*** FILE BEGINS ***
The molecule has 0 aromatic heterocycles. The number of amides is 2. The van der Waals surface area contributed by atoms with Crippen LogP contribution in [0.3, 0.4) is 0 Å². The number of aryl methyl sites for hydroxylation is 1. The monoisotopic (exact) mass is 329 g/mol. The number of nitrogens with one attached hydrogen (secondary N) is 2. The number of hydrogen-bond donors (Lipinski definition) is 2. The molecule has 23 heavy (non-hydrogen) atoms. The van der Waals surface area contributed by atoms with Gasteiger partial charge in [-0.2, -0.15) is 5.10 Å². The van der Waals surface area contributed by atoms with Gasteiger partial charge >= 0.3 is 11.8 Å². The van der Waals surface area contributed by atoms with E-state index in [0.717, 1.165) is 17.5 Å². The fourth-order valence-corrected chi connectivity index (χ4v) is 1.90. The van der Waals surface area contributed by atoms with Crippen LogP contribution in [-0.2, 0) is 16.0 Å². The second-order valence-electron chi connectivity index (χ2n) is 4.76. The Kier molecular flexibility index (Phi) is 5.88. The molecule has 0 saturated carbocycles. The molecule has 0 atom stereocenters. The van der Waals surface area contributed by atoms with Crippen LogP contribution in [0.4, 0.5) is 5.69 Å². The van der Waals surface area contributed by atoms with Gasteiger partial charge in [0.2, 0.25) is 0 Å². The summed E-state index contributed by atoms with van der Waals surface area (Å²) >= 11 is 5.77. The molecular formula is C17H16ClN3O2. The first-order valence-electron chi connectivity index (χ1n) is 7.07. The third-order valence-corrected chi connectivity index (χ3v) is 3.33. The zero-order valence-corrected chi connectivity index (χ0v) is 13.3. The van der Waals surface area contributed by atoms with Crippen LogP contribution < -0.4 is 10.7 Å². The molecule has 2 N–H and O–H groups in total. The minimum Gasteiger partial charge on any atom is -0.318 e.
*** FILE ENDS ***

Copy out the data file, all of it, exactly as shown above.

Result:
The molecule has 0 aromatic heterocycles. The number of amides is 2. The van der Waals surface area contributed by atoms with Crippen LogP contribution in [0.3, 0.4) is 0 Å². The number of aryl methyl sites for hydroxylation is 1. The monoisotopic (exact) mass is 329 g/mol. The number of nitrogens with one attached hydrogen (secondary N) is 2. The number of hydrogen-bond donors (Lipinski definition) is 2. The molecule has 23 heavy (non-hydrogen) atoms. The van der Waals surface area contributed by atoms with Gasteiger partial charge in [-0.2, -0.15) is 5.10 Å². The van der Waals surface area contributed by atoms with Gasteiger partial charge >= 0.3 is 11.8 Å². The van der Waals surface area contributed by atoms with E-state index in [0.717, 1.165) is 17.5 Å². The fourth-order valence-corrected chi connectivity index (χ4v) is 1.90. The van der Waals surface area contributed by atoms with Crippen LogP contribution in [-0.2, 0) is 16.0 Å². The second-order valence-electron chi connectivity index (χ2n) is 4.76. The Kier molecular flexibility index (Phi) is 5.88. The molecule has 0 saturated carbocycles. The molecule has 0 atom stereocenters. The van der Waals surface area contributed by atoms with Crippen LogP contribution in [0.4, 0.5) is 5.69 Å². The van der Waals surface area contributed by atoms with Gasteiger partial charge in [0.2, 0.25) is 0 Å². The summed E-state index contributed by atoms with van der Waals surface area (Å²) >= 11 is 5.77. The molecular formula is C17H16ClN3O2. The first-order valence-electron chi connectivity index (χ1n) is 7.07. The third-order valence-corrected chi connectivity index (χ3v) is 3.33. The zero-order valence-corrected chi connectivity index (χ0v) is 13.3. The van der Waals surface area contributed by atoms with Crippen LogP contribution < -0.4 is 10.7 Å². The molecule has 2 N–H and O–H groups in total. The minimum Gasteiger partial charge on any atom is -0.318 e.